As snow started to fall in Tulsa, road crews were out Tuesday night, monitoring the streets for slick spots.
They have a lot of road to cover and it's been quite some time since they've had to hit the streets hard.
An arsenal of snow plows and salt spreaders were waiting and ready Tuesday afternoon.
"Once we see the temperatures drop and the surface of the ground drop and we reach that freezing point, then we'll start treating those slick spots as needed," said Street Maintenance Operation Manager Leon Kragel.
With the exception of a few hours of light salting, the Tulsa street department's winter weather fleet has been sitting still for two years now.
The last major snow storm hit the metro area in February 2011, bringing more snow in a 24-hour period than the city had ever seen.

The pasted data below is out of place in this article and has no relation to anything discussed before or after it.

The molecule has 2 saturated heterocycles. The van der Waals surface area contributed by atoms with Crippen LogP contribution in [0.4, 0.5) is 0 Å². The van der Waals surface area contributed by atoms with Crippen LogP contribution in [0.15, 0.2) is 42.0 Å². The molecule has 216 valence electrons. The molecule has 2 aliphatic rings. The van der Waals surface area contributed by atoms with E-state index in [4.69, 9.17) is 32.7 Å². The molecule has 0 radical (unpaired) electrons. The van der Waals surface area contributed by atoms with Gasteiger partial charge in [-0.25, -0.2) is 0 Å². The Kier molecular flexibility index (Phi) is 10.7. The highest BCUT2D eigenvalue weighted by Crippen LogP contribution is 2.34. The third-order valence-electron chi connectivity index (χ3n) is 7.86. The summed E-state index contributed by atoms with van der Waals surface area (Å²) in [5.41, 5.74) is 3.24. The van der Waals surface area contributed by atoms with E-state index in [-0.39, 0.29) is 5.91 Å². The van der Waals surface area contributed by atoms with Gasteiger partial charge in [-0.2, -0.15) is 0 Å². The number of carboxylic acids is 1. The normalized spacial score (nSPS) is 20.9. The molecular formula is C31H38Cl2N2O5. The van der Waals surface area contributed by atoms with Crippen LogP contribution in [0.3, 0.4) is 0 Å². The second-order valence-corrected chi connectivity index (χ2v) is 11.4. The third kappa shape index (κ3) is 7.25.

"It was a lot of hours of work," Kragel said.
He said the break from snow and ice has been a blessing.
"The equipment that took a real hard hit a few years ago, we were able to get those repairs done and actually recoup and actually build up our program even stronger," Kragel said.
The street department added to its fleet after the historic 2011 snow storm, seven new snow plows, seven new salt spreaders and a new smaller plow. It's also been stock-piling the salt supply.
As of Tuesday, the city had 14,000 tons of salt. To use it all up, road crews said it would take two weeks of 24-hour shifts in the snow and ice.
Each year, the city gives streets and maintenance about $100,000 for salt.
That number can grow, depending on the severity of the season.
For the milder winters, when there's no need for salt, Kragel said that money would go back into the city's general fund. But it likely won't. The city says you get the best prices on winter weather gear in the spring and summer, when demand is down. And it's better to have too much than not enough.
The city said road crews would start checking bridges and overpasses, as well as some of the streets with steep inclines first, treating any dangerous areas, as needed.